Going out while potty training

Going Out Whilst Potty Training

Toilet training on the go - going out while toilet training

Going out and about can be a challenge for potty training parents – while your little one needs to learn to use the potty in all situations, the prospect of public toileting and wet bums can make the idea a little worrying at first.

Potty training outside the home doesn’t need to be stressful - there are plenty of ways to maximise your chances of a successful outing.

Whether you’re going on holiday or just visiting the local park, preparation is key. Remember, accidents will happen when potty training is on the go – after all, 15% of five-year-olds still wet themselves occasionally.

With a little consistency and plenty of calm, you can help your toddler to feel clean and confident as they get to grips with grown-up toileting.


This article explores:

  • Potty training on long journeys
  • Potty training outside the home
  • Potty training travel tips


Toilet training outside the home

If your toddler’s very first steps felt like a big moment, their first footsteps outside in underwear can feel monumental. In fact, 16% of parents said they stayed home for the entire first week of potty training.

Still, there comes a time when all tiny toilet trainees need to experience potty training outside the home. Understanding signs that it’s the right time to start potty training may help to make your first outings a success – your child should be aware of needing to wee or poo and able to say so.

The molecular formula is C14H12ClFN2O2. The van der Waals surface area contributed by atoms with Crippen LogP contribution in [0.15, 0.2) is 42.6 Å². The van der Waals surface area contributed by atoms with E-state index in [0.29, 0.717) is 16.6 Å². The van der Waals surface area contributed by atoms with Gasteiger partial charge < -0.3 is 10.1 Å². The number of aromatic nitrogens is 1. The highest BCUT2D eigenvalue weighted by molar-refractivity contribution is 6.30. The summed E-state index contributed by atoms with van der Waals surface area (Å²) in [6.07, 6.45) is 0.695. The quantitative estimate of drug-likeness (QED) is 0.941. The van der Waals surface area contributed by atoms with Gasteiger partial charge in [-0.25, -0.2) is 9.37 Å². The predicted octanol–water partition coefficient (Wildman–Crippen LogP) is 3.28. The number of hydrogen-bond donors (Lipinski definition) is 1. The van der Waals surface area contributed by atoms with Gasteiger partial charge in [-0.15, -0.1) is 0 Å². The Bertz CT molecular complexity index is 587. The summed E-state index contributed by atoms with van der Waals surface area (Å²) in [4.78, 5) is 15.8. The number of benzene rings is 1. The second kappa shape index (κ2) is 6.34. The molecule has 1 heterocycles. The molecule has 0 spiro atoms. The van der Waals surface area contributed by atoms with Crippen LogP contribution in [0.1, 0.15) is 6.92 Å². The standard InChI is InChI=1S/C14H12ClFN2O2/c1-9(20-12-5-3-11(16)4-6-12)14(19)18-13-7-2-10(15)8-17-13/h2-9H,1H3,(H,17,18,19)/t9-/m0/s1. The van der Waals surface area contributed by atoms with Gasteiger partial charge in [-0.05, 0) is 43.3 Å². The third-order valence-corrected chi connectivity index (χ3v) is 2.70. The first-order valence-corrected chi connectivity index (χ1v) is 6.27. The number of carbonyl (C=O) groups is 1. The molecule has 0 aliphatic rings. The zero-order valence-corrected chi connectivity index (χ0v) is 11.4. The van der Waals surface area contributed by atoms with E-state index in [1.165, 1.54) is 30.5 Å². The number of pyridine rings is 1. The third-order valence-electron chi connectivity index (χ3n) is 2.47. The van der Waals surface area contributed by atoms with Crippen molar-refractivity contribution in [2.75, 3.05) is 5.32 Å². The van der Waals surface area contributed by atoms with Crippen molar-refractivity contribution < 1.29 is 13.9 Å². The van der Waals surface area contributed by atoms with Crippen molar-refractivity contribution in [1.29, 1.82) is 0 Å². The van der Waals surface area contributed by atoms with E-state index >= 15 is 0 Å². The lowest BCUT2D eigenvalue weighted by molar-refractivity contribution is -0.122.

Here are a few simple steps to help you take your toilet training journey out of the home:

  • Take your potty with you. It is recommended that you take the potty along whenever your child goes out, so they understand this new practice is the way you’d like them to do wees and poos every time. Try a shorter journey first, such as a walk to the park where any accidents are easier to manage, then progress to visiting family. Make sure to have a pack of Baby Soft® Toilet Tissue on hand for easy cleaning in any situation.


  • Go further afield. Once your little one is used to the feeling of nappy-free adventures, try a supermarket or shopping centre – somewhere that has its own toilets. Every step requires careful planning, but that doesn’t mean you need to worry. Try to remember, using the potty is something to celebrate, whatever your surroundings.


  • Keep an eye out for toilet opportunities. As you shop, ask your child how they feel and keep a mental map of the closest public toilets for potty training purposes. ‘Holding it in’ on those fateful journeys is a new skill that your little one may find stressful at first, so try to reassure them.


  • Prepare them for public toilets. There’s a chance your toddler will find public toilets unsettling – after all, these spaces can be busy, noisy and the toilet is bigger than their potty. What to do depends on your child – some prefer to use their normal potty in the cubicle, while others will take straight to training on the toilet.

Items such as potty training seats, potty training pants and steps, can be a great help. Check out this article for more toilet training advice both inside and outside the home.


Toilet training when travelling long distances